Cate Blanchett talks about working with Malick and the tone of 'Monuments Men'
Cate Blanchett has been making the rounds on behalf of Woody Allen's "Blue Jasmine" this week, which premiered in Los Angeles last night. And again, we'll be talking about that performance quite a bit over the next few months, but when I got her on the phone recently to discuss the film, I also took a few choice moments at the end to talk about two other projects that have me intrigued.
When we laid out our first set of Oscar predictions a few weeks back, the film that was standing out across the board as an on-paper, sight-unseen sure bet kind of thing was George Clooney's "The Monuments Men." World War II, Nazis, stolen art, heroism -- it sounded like a perfect storm for an awards season kind of movie, particularly with Clooney coming off a Best Picture win as producer of "Argo."
But then I began to hear rumblings that it might be more of a commercial play, broader in scope. Which, given that Clooney has brought us stuff like "Leatherheads," wasn't exactly a surprise to me. Then it was revealed that Sony was somehow brave enough to let Jeffrey Wells onto the set for a report and he came close to comparing the film to "The Dirty Dozen" and "Kelly's Heroes" before pulling that punch and writing, "It feels more like a 'movie' than a 'film,'" essentially saying it doesn't have the weighty gravitas we might have initially expected from a mere plot description. That squared with what I was beginning to hear, so I put the question to Blanchett, who stars in the film: What exactly is the tone here?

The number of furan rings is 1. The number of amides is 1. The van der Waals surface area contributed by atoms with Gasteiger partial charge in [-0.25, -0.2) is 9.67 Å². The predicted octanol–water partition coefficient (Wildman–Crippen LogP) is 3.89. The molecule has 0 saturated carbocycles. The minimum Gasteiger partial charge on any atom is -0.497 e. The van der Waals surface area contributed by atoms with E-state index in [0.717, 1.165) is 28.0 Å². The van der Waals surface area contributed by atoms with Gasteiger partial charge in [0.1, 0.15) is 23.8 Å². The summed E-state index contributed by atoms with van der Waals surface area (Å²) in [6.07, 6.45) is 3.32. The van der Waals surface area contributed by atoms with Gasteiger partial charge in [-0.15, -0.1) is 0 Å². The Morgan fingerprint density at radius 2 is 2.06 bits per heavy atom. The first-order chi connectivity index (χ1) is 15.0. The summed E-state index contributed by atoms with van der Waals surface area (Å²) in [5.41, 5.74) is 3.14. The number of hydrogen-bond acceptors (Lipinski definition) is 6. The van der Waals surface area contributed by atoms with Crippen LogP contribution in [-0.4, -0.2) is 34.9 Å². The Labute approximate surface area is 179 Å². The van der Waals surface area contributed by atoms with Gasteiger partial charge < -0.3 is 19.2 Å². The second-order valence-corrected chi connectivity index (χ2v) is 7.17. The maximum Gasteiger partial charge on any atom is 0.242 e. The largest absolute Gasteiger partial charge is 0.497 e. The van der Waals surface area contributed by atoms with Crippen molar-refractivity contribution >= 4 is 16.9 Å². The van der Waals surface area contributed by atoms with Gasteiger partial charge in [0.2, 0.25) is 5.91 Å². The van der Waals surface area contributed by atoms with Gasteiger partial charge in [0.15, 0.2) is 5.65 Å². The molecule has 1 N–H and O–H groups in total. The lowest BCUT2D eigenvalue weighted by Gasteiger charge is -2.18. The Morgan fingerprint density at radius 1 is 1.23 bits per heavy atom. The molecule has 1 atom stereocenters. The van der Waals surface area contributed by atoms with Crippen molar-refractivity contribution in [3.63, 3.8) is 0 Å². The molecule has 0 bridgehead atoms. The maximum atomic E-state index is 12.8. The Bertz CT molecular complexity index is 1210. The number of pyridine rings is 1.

"It's an extraordinary story," she said. "I mean, it's one I wasn't particularly familiar with, this group of architects, curators, historians who go in and locate and save this stolen art that the Nazis were amassing, and with the Nero Decree, it was about to be destroyed so it's a ticking time bomb. And talk about absurd. I mean you've got Bill Murray and Matt Damon and George all trying to locate the art, so it doesn't always go to plan."
The key to Clooney, she said, "is his sense of humor. There's an incredible gravitas to him but he's silly. So there is a silliness to it but you never forget where you are and what their job is."
So it really sounds like the kind of thing guys like Clooney and, as proved with "Argo" last year, Ben Affleck are interested in being good at: providing "movies" (to steal Wells' pejorative-ish phrase), easily consumable, with elements of weight and importance woven in here and there. I'm guessing here, much as Wells was, but again, I was hearing that the film might be playing in a lighter key and Blanchett seemed to confirm that a bit.
I also wanted to hear about working with Terrence Malick, as I always do with actors who end up in front of his camera. Blanchett collaborated with the "Tree of Life" director on the upcoming "Knight of Cups," with Christian Bale and Natalie Portman. Though she offered a typical caveat before even getting into it.
"Who knows whether or not I'm in the film at all," she said. "He describes it as going fishing. He's the polar opposite in terms of being a filmmaker from Woody [Allen]. He's often going out without a script just to see literally what happens and there's a continual fracturing of any kind of narrative. He's just run so far away from that and I don't know that he can return to a conventional narrative now. It was absolutely fascinating."
Check back tomorrow for my full interview with Blanchett about her experience working on "Blue Jasmine."